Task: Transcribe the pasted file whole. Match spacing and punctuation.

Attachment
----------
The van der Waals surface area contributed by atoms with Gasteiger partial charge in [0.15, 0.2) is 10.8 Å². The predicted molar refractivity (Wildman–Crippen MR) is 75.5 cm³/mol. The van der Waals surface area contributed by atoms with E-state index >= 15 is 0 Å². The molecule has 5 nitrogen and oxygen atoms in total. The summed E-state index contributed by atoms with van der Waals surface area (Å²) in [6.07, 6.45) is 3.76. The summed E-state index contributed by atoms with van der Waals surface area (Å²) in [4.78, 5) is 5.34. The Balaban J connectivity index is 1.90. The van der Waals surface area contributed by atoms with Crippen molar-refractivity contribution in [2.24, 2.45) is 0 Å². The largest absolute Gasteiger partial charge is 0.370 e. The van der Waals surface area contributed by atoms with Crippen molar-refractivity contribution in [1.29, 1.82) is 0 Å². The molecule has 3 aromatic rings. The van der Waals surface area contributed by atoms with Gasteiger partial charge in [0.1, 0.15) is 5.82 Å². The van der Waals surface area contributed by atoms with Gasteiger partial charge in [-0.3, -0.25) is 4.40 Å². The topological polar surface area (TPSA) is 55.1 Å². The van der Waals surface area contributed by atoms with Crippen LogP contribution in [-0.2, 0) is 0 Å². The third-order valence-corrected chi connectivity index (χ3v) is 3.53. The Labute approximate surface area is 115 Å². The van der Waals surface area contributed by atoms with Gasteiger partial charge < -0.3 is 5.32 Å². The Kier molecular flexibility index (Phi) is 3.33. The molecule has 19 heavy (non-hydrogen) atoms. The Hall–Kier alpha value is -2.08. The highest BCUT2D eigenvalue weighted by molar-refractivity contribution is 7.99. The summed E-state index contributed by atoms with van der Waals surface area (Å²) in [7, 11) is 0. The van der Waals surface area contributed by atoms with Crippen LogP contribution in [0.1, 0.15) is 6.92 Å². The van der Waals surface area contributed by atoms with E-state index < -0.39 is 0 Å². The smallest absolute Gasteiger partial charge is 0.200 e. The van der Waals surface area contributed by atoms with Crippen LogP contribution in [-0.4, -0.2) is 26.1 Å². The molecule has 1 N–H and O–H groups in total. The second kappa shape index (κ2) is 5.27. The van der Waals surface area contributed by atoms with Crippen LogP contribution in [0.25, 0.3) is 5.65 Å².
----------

The van der Waals surface area contributed by atoms with Gasteiger partial charge in [0.15, 0.2) is 10.8 Å². The predicted molar refractivity (Wildman–Crippen MR) is 75.5 cm³/mol. The van der Waals surface area contributed by atoms with E-state index >= 15 is 0 Å². The molecule has 5 nitrogen and oxygen atoms in total. The summed E-state index contributed by atoms with van der Waals surface area (Å²) in [6.07, 6.45) is 3.76. The summed E-state index contributed by atoms with van der Waals surface area (Å²) in [4.78, 5) is 5.34. The Balaban J connectivity index is 1.90. The van der Waals surface area contributed by atoms with Crippen molar-refractivity contribution in [2.24, 2.45) is 0 Å². The largest absolute Gasteiger partial charge is 0.370 e. The van der Waals surface area contributed by atoms with Crippen molar-refractivity contribution in [1.29, 1.82) is 0 Å². The molecule has 3 aromatic rings. The van der Waals surface area contributed by atoms with Gasteiger partial charge in [0.1, 0.15) is 5.82 Å². The van der Waals surface area contributed by atoms with Gasteiger partial charge in [-0.3, -0.25) is 4.40 Å². The topological polar surface area (TPSA) is 55.1 Å². The van der Waals surface area contributed by atoms with Crippen LogP contribution in [-0.2, 0) is 0 Å². The third-order valence-corrected chi connectivity index (χ3v) is 3.53. The Labute approximate surface area is 115 Å². The van der Waals surface area contributed by atoms with Gasteiger partial charge < -0.3 is 5.32 Å². The Kier molecular flexibility index (Phi) is 3.33. The molecule has 19 heavy (non-hydrogen) atoms. The Hall–Kier alpha value is -2.08. The highest BCUT2D eigenvalue weighted by molar-refractivity contribution is 7.99. The summed E-state index contributed by atoms with van der Waals surface area (Å²) in [7, 11) is 0. The van der Waals surface area contributed by atoms with Crippen LogP contribution in [0.1, 0.15) is 6.92 Å². The van der Waals surface area contributed by atoms with E-state index < -0.39 is 0 Å². The smallest absolute Gasteiger partial charge is 0.200 e. The van der Waals surface area contributed by atoms with Crippen LogP contribution in [-0.4, -0.2) is 26.1 Å². The molecule has 1 N–H and O–H groups in total. The second kappa shape index (κ2) is 5.27. The van der Waals surface area contributed by atoms with Crippen LogP contribution in [0.25, 0.3) is 5.65 Å².